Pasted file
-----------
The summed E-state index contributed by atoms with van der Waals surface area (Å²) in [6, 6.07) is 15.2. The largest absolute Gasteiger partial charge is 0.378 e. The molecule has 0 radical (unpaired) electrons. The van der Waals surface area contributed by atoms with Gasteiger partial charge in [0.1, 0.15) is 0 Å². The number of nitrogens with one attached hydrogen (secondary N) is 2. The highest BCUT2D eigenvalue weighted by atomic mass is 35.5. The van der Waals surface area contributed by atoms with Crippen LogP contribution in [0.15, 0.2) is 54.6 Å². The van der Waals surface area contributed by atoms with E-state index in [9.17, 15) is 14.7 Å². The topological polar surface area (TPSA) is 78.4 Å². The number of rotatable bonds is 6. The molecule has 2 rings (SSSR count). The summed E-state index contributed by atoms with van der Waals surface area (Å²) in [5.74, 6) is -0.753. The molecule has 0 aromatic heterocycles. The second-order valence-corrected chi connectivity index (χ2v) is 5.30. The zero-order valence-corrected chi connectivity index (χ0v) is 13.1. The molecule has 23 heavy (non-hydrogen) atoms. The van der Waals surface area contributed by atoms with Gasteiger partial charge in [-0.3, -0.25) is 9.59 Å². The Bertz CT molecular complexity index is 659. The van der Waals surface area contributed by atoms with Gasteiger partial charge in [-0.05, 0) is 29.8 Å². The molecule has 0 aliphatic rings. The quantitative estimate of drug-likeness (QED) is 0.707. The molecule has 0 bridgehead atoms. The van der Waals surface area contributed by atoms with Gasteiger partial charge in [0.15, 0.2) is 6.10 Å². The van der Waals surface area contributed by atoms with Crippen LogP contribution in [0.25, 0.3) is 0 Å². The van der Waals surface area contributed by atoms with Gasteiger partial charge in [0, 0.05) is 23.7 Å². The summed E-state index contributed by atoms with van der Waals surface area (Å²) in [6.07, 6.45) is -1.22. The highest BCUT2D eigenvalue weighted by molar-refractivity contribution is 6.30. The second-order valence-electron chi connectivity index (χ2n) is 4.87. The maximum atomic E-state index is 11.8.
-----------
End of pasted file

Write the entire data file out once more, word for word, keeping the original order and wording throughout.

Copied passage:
The summed E-state index contributed by atoms with van der Waals surface area (Å²) in [6, 6.07) is 15.2. The largest absolute Gasteiger partial charge is 0.378 e. The molecule has 0 radical (unpaired) electrons. The van der Waals surface area contributed by atoms with Gasteiger partial charge in [0.1, 0.15) is 0 Å². The number of nitrogens with one attached hydrogen (secondary N) is 2. The highest BCUT2D eigenvalue weighted by atomic mass is 35.5. The van der Waals surface area contributed by atoms with Crippen LogP contribution in [0.15, 0.2) is 54.6 Å². The van der Waals surface area contributed by atoms with E-state index in [9.17, 15) is 14.7 Å². The topological polar surface area (TPSA) is 78.4 Å². The number of rotatable bonds is 6. The molecule has 2 rings (SSSR count). The summed E-state index contributed by atoms with van der Waals surface area (Å²) in [5.74, 6) is -0.753. The molecule has 0 aromatic heterocycles. The second-order valence-corrected chi connectivity index (χ2v) is 5.30. The zero-order valence-corrected chi connectivity index (χ0v) is 13.1. The molecule has 23 heavy (non-hydrogen) atoms. The van der Waals surface area contributed by atoms with Gasteiger partial charge in [-0.3, -0.25) is 9.59 Å². The Bertz CT molecular complexity index is 659. The van der Waals surface area contributed by atoms with Gasteiger partial charge in [-0.05, 0) is 29.8 Å². The molecule has 0 aliphatic rings. The quantitative estimate of drug-likeness (QED) is 0.707. The molecule has 0 bridgehead atoms. The van der Waals surface area contributed by atoms with Gasteiger partial charge in [0.15, 0.2) is 6.10 Å². The van der Waals surface area contributed by atoms with Crippen LogP contribution in [0.25, 0.3) is 0 Å². The van der Waals surface area contributed by atoms with Gasteiger partial charge in [0, 0.05) is 23.7 Å². The summed E-state index contributed by atoms with van der Waals surface area (Å²) in [6.07, 6.45) is -1.22. The highest BCUT2D eigenvalue weighted by molar-refractivity contribution is 6.30. The second-order valence-electron chi connectivity index (χ2n) is 4.87. The maximum atomic E-state index is 11.8.